The mainstream medical approach is to treat depression with antidepressant drugs. But this option is expensive, can take weeks to have an effect, and all-too-often fails to provide any net benefit to patient quality of life. Many medications for depression also bring with them a range of undesirable side effects, such as weight gain, insomnia, and reductions in positive feelings.
Non-medical approaches to depression treatment, including cognitive behavioral therapy and somatic therapy, can also be effective — but these treatments require motivated participants and skilled professionals, and results can be unpredictable.
So with the need for better treatment options, the interest in the role of nutrition in treating depression has grown. Now, new clinical research published in PLoS One offers a surprising and remarkable finding:
Magnesium supplementation was found to be a safe, fast, inexpensive, and effective treatment for mild-to-moderate depression in adults, with positive effects observed within 2 weeks and less risk for side effects than drug treatment options.
Why magnesium is critical for health
Magnesium is a cofactor in more than 300 reactions in the body. It’s needed for DNA replication and repair, controlling inflammation, detoxification, vitamin D synthesis, and more.
Magnesium is linked to prevention of diabetes, heart attacks, high blood pressure, kidney stones, cancer, insomnia, menstrual cramping, blood clotting, and to the control of free radical damage.
Most people in the world today, however, are getting less than the recommended amount. A 2009 report from the World Health Organization stated that 75% of Americans consumed less magnesium than they need.
So what about magnesium and depression?
Magnesium has been found to have an association with lower inflammation, and many researchers have theorized that it might have a role in treating depression. But few clinical trials have studied the effects of magnesium supplementation on depression… until now.
The purpose of the randomized controlled trial published in PLoS One in June 2017 was to test the association between magnesium intake and depression in the adult U.S. population.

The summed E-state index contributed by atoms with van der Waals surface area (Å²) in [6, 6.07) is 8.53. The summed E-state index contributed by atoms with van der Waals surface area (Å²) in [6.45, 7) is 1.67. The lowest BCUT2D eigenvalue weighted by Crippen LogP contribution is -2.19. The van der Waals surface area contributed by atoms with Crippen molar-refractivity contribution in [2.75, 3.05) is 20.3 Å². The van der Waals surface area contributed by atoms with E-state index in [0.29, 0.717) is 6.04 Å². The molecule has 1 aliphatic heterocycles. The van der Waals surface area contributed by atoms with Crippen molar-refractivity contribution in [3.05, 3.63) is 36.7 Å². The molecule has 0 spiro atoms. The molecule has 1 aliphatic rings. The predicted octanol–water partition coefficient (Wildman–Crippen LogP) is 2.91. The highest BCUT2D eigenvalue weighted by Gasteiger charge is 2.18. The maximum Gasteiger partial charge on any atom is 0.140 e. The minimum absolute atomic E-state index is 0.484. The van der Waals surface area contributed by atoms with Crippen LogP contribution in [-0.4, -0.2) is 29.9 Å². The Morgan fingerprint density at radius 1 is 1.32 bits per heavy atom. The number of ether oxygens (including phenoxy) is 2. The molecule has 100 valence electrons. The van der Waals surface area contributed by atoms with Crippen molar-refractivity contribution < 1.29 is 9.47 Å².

The study involved 126 participants — with a mean age of 52 — in outpatient primary care clinics, who consumed 258 mg of magnesium chloride per day for six weeks. The result? Eighty-nine percent of those taking the magnesium supplement showed clinically significant improvement in measures of depression and anxiety symptoms.
Study participants did not have any problems taking magnesium, close monitoring for toxicity was not needed, and the results were consistent regardless of sex, age, whether people were also taking antidepressants or other factors.
Emily Tarleton, the study’s lead author, commented:
“The results are very encouraging, given the great need for additional treatment options for depression, and our finding (is) that magnesium supplementation provides a safe, fast and inexpensive approach to controlling depressive symptoms.“
This isn’t the only study to find benefits from magnesium supplementation for depression and anxiety. Case studies of oral magnesium supplementation have reported improvements in anxiety and sleep within 1 week.
How much to take?
The type of magnesium supplements used in the PLoS One study was MgCL2 tablets from Alta Health Products – chosen for high bioavailability and tolerability. Participants were instructed to take four 500 mg tablets of magnesium chloride daily for a total of 248 mg of elemental magnesium per day.
An adequate dose of over-the-counter magnesium is easily accessible without a prescription, and costs around $14 per month.
In general, oral magnesium supplements are considered safe in adults with normal kidney function who are not taking medications that interact with the supplement. Supplementation is associated with few side effects, although it may be at times lead to hypermagnesemia and diarrhea.
The Institute of Medicine suggests that the upper tolerable limit for adults is 350 mg of elemental magnesium per day.
Because people over 50 can have impaired digestion, using magnesium transdermally (as an oil, gel, or in a bath) is a way to bring the magnesium directly into the cells and bloodstream. This method is recommended by many doctors and health professionals as a way to support optimal magnesium intake.
Foods rich in magnesium
Many studies have focused on magnesium supplementation because that’s easiest to measure. But magnesium is also abundant in food. Which foods, specifically?
- Leafy green vegetables, such as spinach, kale, collard greens, bok choy, and Swiss Chard
- Nuts and seeds, such as pumpkin seeds, cashews, almonds, and sunflower seeds
- Beans, such as soybeans, black beans, and navy beans
- Cacao (pure dark chocolate)
Throughout human history, humans have derived abundant magnesium from their food. But today, crops contain fewer vital nutrients, including magnesium. And as the modern diet has drifted away from the health-boosting high magnesium foods and come to be filled with more empty calories, deficiency has come to abound. For this reason, some people may are now finding value in magnesium supplementation.